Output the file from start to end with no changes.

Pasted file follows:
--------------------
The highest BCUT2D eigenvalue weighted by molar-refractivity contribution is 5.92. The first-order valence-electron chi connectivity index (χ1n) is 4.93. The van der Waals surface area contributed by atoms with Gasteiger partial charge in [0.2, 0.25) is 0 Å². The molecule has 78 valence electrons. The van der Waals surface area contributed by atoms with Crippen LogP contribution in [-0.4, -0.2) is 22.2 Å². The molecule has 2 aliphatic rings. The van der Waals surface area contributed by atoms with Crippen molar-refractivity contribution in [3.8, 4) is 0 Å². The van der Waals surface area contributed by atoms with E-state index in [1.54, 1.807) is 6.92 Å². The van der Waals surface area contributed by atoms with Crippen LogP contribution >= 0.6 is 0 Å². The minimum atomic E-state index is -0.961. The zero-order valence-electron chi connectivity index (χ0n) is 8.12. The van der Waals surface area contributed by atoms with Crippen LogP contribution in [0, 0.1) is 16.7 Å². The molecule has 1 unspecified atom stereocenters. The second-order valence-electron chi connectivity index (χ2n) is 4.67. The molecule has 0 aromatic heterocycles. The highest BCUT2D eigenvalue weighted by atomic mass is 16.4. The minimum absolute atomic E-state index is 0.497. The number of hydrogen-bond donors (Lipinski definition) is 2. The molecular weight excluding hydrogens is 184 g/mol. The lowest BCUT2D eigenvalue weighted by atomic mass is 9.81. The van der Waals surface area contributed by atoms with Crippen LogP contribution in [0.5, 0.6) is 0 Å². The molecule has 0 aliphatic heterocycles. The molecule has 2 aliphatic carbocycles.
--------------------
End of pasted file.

The highest BCUT2D eigenvalue weighted by molar-refractivity contribution is 5.92. The first-order valence-electron chi connectivity index (χ1n) is 4.93. The van der Waals surface area contributed by atoms with Gasteiger partial charge in [0.2, 0.25) is 0 Å². The molecule has 78 valence electrons. The van der Waals surface area contributed by atoms with Crippen LogP contribution in [-0.4, -0.2) is 22.2 Å². The molecule has 2 aliphatic rings. The van der Waals surface area contributed by atoms with Crippen molar-refractivity contribution in [3.8, 4) is 0 Å². The van der Waals surface area contributed by atoms with E-state index in [1.54, 1.807) is 6.92 Å². The van der Waals surface area contributed by atoms with Crippen LogP contribution >= 0.6 is 0 Å². The minimum atomic E-state index is -0.961. The zero-order valence-electron chi connectivity index (χ0n) is 8.12. The van der Waals surface area contributed by atoms with Crippen LogP contribution in [0, 0.1) is 16.7 Å². The molecule has 1 unspecified atom stereocenters. The second-order valence-electron chi connectivity index (χ2n) is 4.67. The molecule has 0 aromatic heterocycles. The highest BCUT2D eigenvalue weighted by atomic mass is 16.4. The minimum absolute atomic E-state index is 0.497. The number of hydrogen-bond donors (Lipinski definition) is 2. The molecular weight excluding hydrogens is 184 g/mol. The lowest BCUT2D eigenvalue weighted by atomic mass is 9.81. The van der Waals surface area contributed by atoms with Crippen LogP contribution in [0.5, 0.6) is 0 Å². The molecule has 0 aliphatic heterocycles. The molecule has 2 aliphatic carbocycles.